At the outbreak of the Second World War, about 30,000 Jews lived in Zhytomyr, which corresponded to about a third of the city’s population. When the Germans in early July 1941 occupied Zhytomyr, a majority of them had fled. In the wake of the German army, murder commands belonging to the SS arrived, which immediately began with sporadic executions of Jews. A smaller ghetto for the city’s Jews was established in the city. But already in September 1941, the ghetto was dismantled and residents were taken to various places on the outskirts of the city where they were murdered by murder commands from the SS. More than 5,000 Jews were murdered between July and September 1941. One reason why the ”jude question” in Zhytomyr got a quick solution is that SS chief Heinrich Himmler planned a German colony with ethnic Germans who, voluntarily or involuntarily, were moved to Zhytomyr. The colony was named Hegewald, which was also the name of Himmler’s field headquarters, which was established just south of Zhytomyr.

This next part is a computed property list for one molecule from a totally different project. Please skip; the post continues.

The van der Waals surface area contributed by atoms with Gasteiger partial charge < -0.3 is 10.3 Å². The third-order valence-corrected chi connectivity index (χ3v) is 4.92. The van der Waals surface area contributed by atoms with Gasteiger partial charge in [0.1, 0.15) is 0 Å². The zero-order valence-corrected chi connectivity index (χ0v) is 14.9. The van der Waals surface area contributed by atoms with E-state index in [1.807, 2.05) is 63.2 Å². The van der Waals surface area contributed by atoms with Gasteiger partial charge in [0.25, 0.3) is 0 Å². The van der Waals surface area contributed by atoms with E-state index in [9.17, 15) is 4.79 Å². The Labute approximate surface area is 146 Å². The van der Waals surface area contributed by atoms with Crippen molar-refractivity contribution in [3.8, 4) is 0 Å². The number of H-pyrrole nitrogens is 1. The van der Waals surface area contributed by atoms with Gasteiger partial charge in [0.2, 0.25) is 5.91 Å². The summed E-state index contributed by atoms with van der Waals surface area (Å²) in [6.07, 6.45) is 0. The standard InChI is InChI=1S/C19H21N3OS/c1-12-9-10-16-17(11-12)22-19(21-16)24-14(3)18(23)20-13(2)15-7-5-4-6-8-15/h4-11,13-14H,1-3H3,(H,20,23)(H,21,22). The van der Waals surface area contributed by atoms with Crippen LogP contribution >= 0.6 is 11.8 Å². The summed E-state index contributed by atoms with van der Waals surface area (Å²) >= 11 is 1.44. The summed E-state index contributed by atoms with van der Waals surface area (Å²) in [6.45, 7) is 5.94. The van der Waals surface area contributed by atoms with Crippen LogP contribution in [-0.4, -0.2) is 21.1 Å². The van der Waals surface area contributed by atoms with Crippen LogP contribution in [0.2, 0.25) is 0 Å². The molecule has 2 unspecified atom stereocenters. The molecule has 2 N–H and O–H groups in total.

Current status: Monument (2019).

Location: 50°17'24.19 N 28°36'16.54 E

Get there: Car.

My comment:

Simple but stylish monuments located within hiking areas but as visitors you probably need to know about where they are. It seems to move people in the area so easiest is to ask someone and because English can often be a scarce product, I recommend that you have a picture of the monuments with you.

Follow up in books: Arad, Yitzhak: Holocaust in the Soviet union (2009).